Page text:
“When I moved [to the U.S from Kenya] 10 years ago, I realized there was a lot of artistic talent back home, and they all wanted exposure,” Yamokoski said. “To be able to present African artists at a venue like this means everything.”
Jewelry designer and self-described “wearable artist” Corinthia Peoples could barely sit down as attendees made frequent stops to her table display to gawk at, try on and purchase her original jewelry, making hers one of the most popular exhibitions of the show. Peoples, who is California-bred and New Jersey-based, pairs gem stones solely with sterling silver, a specialization that has garnered an impressive list of clients, including Cynthia Dellums, wife of former Oakland, Calif. mayor Ron Dellums, as well as author Ntozake Shange. For Peoples, HFAS is an opportunity to celebrate and connect to black art.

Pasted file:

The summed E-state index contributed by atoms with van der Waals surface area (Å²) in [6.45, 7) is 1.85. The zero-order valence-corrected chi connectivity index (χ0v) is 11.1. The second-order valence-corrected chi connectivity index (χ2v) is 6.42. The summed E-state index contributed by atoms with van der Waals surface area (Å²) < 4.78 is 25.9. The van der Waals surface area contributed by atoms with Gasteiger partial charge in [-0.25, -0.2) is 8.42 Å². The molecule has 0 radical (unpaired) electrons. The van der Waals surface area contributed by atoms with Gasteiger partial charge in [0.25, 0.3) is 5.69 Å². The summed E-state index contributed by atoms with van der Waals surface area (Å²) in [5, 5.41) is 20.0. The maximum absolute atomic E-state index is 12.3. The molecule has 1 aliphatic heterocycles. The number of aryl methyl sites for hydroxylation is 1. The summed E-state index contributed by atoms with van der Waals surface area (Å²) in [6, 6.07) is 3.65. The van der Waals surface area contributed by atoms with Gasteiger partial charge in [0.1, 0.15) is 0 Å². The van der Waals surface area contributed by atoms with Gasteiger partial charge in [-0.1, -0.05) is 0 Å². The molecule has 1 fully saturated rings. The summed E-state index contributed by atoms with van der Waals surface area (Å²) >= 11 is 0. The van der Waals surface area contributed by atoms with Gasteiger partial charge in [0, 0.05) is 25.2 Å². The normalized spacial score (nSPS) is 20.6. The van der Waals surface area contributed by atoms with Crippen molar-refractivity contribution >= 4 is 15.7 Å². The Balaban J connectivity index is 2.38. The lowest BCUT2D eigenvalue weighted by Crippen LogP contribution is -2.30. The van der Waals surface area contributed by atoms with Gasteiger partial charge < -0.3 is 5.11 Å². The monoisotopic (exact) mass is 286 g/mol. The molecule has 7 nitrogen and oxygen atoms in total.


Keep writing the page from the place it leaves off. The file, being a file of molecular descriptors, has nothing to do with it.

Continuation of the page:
“When I would walk the floor and see the other artists, I saw myself depicted in the art as the standard of beauty,” she said. “The show affirms me, as an African-American woman, in the arts.”
Clarke is committed to continuing HFAS. Since the 13-year-old National Black Fine Arts Show, the largest of its kind in New York, announced its hiatus in 2009 and subsequent cancellation in 2010, no grand-scale show for exhibiting black art existed there. Clarke hopes HFAS will fill that void.
“It’s great for our artists because it empowers them and enables them to become economically strong. It’s great for consumers because they can purchase affordable pieces. It’s good for everyone,” Clarke said.
HFAS is scheduled to return to Harlem in February 2013.
Akoto Ofori-Atta is The Root‘s assistant editor.